Reconstruction: A Concise History by Allen C. Guelzo published by Oxford University Press (2018)

cash

Brev. Brig. Gen'l
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Right here.
The issues of Reconstruction are not the issues we are hung about.
Their issues were managing the national debt, maintaining a national currency, private job creation, creating a national transportation system, and governing the flood of European immigrants.
The south may have been hung up on a racial caste system, but the rest of the country by passed that problem and got ready for the 20th century.
There is a little bit of this in Guelzo's book, but it is not the story he wants to tell.

Why don't you read the book before telling us what's in it and what he wants to tell.
 
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wausaubob

Colonel
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Denver, CO
The book is fundamentally flawed.
Despite popular ideas that inflation has a redistributive effect that helps working people, monetary stability was achieved during the Reconstruction era. There was no national currency system before the Civil War. There were thousands of private currencies and the actual amount of corruption and insider loans that never performed was staggering.
A national currency had to be constructed based on the ad hoc solutions adopted during the Civil War, and that was going to be a painful, slow process.
Without a good study of the national debt, the gold premium, the spread of deposit checking, the rejection of bi-metalism, and the rejection of paper money inflation, reconstruction cannot be understood.
The United States had to inspire confidence among European capitalists, in London, Paris and Frankfurt. If that had not happened, the United States probably never becomes industrialized.
The gold standard was the only solution, at that time, for a country that did not have a secure national currency and an efficient central bank.
The other fundamental flaw is that the achievement of Reconstruction was the 14th Amendment. As @Pat Young has shown, despite everything that has been written, the people best positioned to take advantage of the 14th Amendment were European immigrants. Immigrants of all types and all religions came, and found it easy to become Americans.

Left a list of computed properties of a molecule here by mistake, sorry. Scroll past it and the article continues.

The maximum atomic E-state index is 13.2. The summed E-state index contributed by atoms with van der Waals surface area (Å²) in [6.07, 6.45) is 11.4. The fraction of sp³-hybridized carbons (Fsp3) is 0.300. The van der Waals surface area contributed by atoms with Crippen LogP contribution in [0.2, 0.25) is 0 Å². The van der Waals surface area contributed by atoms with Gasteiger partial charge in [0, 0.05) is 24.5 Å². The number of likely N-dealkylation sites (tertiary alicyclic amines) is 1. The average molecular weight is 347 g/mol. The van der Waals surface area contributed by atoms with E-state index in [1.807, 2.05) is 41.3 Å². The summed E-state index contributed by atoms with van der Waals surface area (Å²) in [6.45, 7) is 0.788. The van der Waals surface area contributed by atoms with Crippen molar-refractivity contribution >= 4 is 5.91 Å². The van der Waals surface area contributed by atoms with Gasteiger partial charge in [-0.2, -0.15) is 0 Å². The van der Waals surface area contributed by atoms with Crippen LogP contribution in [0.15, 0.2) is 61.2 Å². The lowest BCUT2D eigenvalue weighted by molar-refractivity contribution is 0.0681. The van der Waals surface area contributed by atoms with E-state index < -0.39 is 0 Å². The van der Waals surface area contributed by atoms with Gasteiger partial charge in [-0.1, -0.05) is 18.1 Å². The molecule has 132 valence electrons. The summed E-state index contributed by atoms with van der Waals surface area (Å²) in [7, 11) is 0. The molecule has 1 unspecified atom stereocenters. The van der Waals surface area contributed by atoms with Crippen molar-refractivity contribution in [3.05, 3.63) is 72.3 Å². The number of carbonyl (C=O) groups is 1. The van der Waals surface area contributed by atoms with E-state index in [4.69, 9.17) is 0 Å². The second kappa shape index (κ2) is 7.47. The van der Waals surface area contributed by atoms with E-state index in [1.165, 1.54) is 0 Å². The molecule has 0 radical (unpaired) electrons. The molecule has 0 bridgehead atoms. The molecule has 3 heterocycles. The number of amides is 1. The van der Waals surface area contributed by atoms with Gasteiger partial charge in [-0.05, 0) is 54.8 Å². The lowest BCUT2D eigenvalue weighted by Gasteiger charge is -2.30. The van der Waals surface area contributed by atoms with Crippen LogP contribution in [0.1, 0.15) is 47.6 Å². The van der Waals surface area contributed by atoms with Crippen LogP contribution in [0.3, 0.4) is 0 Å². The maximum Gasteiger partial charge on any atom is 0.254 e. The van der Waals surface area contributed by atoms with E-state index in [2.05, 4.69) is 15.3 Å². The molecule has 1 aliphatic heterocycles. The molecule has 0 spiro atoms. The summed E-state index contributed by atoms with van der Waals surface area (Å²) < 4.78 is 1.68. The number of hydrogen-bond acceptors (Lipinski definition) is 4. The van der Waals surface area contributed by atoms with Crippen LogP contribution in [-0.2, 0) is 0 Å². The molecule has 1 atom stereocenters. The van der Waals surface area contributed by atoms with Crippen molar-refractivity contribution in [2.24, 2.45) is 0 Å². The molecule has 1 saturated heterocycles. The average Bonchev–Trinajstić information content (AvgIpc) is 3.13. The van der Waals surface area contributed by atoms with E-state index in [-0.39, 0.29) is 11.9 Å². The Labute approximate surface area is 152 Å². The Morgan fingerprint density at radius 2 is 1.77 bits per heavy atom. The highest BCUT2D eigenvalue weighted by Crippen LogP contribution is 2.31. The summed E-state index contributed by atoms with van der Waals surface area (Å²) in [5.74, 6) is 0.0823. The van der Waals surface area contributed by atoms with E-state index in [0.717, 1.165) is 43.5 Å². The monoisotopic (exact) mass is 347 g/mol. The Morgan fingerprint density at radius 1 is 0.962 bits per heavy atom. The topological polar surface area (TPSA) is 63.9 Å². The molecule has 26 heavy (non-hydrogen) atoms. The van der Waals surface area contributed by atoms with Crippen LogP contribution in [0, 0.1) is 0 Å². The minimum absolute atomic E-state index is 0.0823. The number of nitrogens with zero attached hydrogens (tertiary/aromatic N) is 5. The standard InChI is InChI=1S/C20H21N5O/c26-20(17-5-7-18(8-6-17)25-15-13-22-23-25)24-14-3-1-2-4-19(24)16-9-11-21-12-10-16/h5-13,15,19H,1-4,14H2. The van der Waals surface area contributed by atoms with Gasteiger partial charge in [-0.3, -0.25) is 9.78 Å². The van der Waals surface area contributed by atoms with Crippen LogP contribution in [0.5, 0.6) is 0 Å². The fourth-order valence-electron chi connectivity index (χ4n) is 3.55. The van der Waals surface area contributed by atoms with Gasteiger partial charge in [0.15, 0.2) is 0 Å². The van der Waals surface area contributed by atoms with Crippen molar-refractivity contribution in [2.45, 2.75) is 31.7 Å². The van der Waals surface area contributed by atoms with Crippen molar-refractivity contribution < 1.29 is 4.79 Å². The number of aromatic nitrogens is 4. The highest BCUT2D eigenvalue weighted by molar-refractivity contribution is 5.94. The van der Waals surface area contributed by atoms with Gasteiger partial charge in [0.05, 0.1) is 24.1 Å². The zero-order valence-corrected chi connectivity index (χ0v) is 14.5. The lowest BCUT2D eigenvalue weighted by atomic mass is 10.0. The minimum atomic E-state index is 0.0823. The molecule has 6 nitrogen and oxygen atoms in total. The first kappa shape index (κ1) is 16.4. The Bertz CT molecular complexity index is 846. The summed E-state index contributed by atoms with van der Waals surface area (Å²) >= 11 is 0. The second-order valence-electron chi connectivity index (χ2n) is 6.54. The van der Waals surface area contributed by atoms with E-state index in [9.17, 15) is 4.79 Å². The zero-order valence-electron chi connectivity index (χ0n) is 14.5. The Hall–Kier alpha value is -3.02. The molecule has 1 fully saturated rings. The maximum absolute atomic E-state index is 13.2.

I will give credit to Guelzo for his epilogue. He notes that the United States avoided a downward spiral into repeated general civil wars. See pp. 127-128. The history of Europe in the 20th century shows what Reconstruction avoided.
The whole nation could have been caught in a downward spiral, a national Cool Hand Luke self-destructive cycle of violence ending in genocide.
The race system that resulted was not very good, but black people made it work. Its hard to see how they did it, but with black communities in the northern states somehow surviving and growing, they became a permanent part of the United States.
While all the political fighting was going on, there were fundamental changes in knowledge. The US became a world leader in steel. The harnessing of nitro glycerin fundamentally changed construction costs. Germ theory explained the relation between sanitation and disease.
 

wausaubob

Colonel
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Location
Denver, CO
Texas developed as a major new source of cotton after the Civil War.
On the eve of the Civil War, Texas produced 308,000 bales of cotton. By 1878 the total had
risen to more than a million bales. The total reached 1.5 million bales in the decade
1880-90. Despite the ravages of Mexican boll weevils, the Texas crop exceeded 3
million bales before 1900. In 1906 the Texas crop amounted to more than 4 million
bales. fn 149 By 1890 Texas was growing more cotton than was India. fn150
https://krex.k-state.edu/dspace/bitstream/handle/2097/14956/RickyDaleCalhoun2012.pdf?sequence=1